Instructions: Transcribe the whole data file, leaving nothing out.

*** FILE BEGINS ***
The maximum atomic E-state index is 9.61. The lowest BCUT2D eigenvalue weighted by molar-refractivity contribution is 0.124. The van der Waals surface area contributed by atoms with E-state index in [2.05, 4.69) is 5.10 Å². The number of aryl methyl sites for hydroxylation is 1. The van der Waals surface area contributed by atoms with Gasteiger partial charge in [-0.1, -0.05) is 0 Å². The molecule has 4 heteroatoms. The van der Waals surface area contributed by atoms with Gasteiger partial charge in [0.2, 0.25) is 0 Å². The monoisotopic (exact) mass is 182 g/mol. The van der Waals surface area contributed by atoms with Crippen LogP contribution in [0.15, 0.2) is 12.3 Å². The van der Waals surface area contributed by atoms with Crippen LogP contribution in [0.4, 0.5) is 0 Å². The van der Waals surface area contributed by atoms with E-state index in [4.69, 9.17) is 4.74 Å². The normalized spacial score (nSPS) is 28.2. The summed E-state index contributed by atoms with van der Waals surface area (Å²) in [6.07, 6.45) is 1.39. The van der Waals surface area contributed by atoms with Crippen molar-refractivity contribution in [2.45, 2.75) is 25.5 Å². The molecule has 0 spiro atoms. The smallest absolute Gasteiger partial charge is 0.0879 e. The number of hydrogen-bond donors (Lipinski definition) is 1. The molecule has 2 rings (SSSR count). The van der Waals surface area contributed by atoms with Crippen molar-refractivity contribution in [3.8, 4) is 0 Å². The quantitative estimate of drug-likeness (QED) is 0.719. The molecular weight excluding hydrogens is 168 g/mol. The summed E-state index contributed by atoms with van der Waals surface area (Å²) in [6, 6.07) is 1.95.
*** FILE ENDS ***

The maximum atomic E-state index is 9.61. The lowest BCUT2D eigenvalue weighted by molar-refractivity contribution is 0.124. The van der Waals surface area contributed by atoms with E-state index in [2.05, 4.69) is 5.10 Å². The number of aryl methyl sites for hydroxylation is 1. The van der Waals surface area contributed by atoms with Gasteiger partial charge in [-0.1, -0.05) is 0 Å². The molecule has 4 heteroatoms. The van der Waals surface area contributed by atoms with Gasteiger partial charge in [0.2, 0.25) is 0 Å². The monoisotopic (exact) mass is 182 g/mol. The van der Waals surface area contributed by atoms with Crippen LogP contribution in [0.15, 0.2) is 12.3 Å². The van der Waals surface area contributed by atoms with Crippen LogP contribution in [0.4, 0.5) is 0 Å². The van der Waals surface area contributed by atoms with E-state index in [4.69, 9.17) is 4.74 Å². The normalized spacial score (nSPS) is 28.2. The summed E-state index contributed by atoms with van der Waals surface area (Å²) in [6.07, 6.45) is 1.39. The van der Waals surface area contributed by atoms with Crippen molar-refractivity contribution in [2.45, 2.75) is 25.5 Å². The molecule has 0 spiro atoms. The smallest absolute Gasteiger partial charge is 0.0879 e. The number of hydrogen-bond donors (Lipinski definition) is 1. The molecule has 2 rings (SSSR count). The van der Waals surface area contributed by atoms with Crippen molar-refractivity contribution in [3.8, 4) is 0 Å². The quantitative estimate of drug-likeness (QED) is 0.719. The molecular weight excluding hydrogens is 168 g/mol. The summed E-state index contributed by atoms with van der Waals surface area (Å²) in [6, 6.07) is 1.95.